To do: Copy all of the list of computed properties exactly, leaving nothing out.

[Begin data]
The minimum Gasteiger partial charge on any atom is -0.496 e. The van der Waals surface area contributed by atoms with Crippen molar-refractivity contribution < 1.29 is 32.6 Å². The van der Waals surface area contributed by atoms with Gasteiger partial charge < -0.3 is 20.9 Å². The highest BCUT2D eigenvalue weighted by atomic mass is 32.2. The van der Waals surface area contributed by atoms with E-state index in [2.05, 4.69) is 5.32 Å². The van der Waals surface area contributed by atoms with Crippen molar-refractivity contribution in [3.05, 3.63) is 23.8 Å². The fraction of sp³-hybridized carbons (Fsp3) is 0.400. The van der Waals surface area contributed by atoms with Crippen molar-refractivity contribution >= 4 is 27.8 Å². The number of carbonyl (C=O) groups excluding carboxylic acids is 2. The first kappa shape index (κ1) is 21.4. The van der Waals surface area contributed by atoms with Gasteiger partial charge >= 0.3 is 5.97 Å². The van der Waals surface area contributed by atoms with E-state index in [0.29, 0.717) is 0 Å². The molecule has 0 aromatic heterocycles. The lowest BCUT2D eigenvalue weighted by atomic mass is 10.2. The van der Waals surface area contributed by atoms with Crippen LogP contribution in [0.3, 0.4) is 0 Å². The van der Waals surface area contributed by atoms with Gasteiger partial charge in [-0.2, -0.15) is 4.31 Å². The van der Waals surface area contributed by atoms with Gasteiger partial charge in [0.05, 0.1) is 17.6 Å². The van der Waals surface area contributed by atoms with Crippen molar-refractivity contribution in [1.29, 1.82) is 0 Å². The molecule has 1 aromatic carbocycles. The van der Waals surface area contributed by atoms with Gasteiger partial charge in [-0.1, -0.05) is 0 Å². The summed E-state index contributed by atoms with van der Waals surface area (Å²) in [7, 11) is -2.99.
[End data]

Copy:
The minimum Gasteiger partial charge on any atom is -0.496 e. The van der Waals surface area contributed by atoms with Crippen molar-refractivity contribution < 1.29 is 32.6 Å². The van der Waals surface area contributed by atoms with Gasteiger partial charge < -0.3 is 20.9 Å². The highest BCUT2D eigenvalue weighted by atomic mass is 32.2. The van der Waals surface area contributed by atoms with E-state index in [2.05, 4.69) is 5.32 Å². The van der Waals surface area contributed by atoms with Crippen molar-refractivity contribution in [3.05, 3.63) is 23.8 Å². The fraction of sp³-hybridized carbons (Fsp3) is 0.400. The van der Waals surface area contributed by atoms with Crippen molar-refractivity contribution >= 4 is 27.8 Å². The number of carbonyl (C=O) groups excluding carboxylic acids is 2. The first kappa shape index (κ1) is 21.4. The van der Waals surface area contributed by atoms with Gasteiger partial charge >= 0.3 is 5.97 Å². The van der Waals surface area contributed by atoms with E-state index in [0.29, 0.717) is 0 Å². The molecule has 0 aromatic heterocycles. The lowest BCUT2D eigenvalue weighted by atomic mass is 10.2. The van der Waals surface area contributed by atoms with Crippen LogP contribution in [0.3, 0.4) is 0 Å². The van der Waals surface area contributed by atoms with Gasteiger partial charge in [-0.2, -0.15) is 4.31 Å². The van der Waals surface area contributed by atoms with Gasteiger partial charge in [0.05, 0.1) is 17.6 Å². The van der Waals surface area contributed by atoms with Crippen molar-refractivity contribution in [1.29, 1.82) is 0 Å². The molecule has 1 aromatic carbocycles. The van der Waals surface area contributed by atoms with Gasteiger partial charge in [-0.1, -0.05) is 0 Å². The summed E-state index contributed by atoms with van der Waals surface area (Å²) in [7, 11) is -2.99.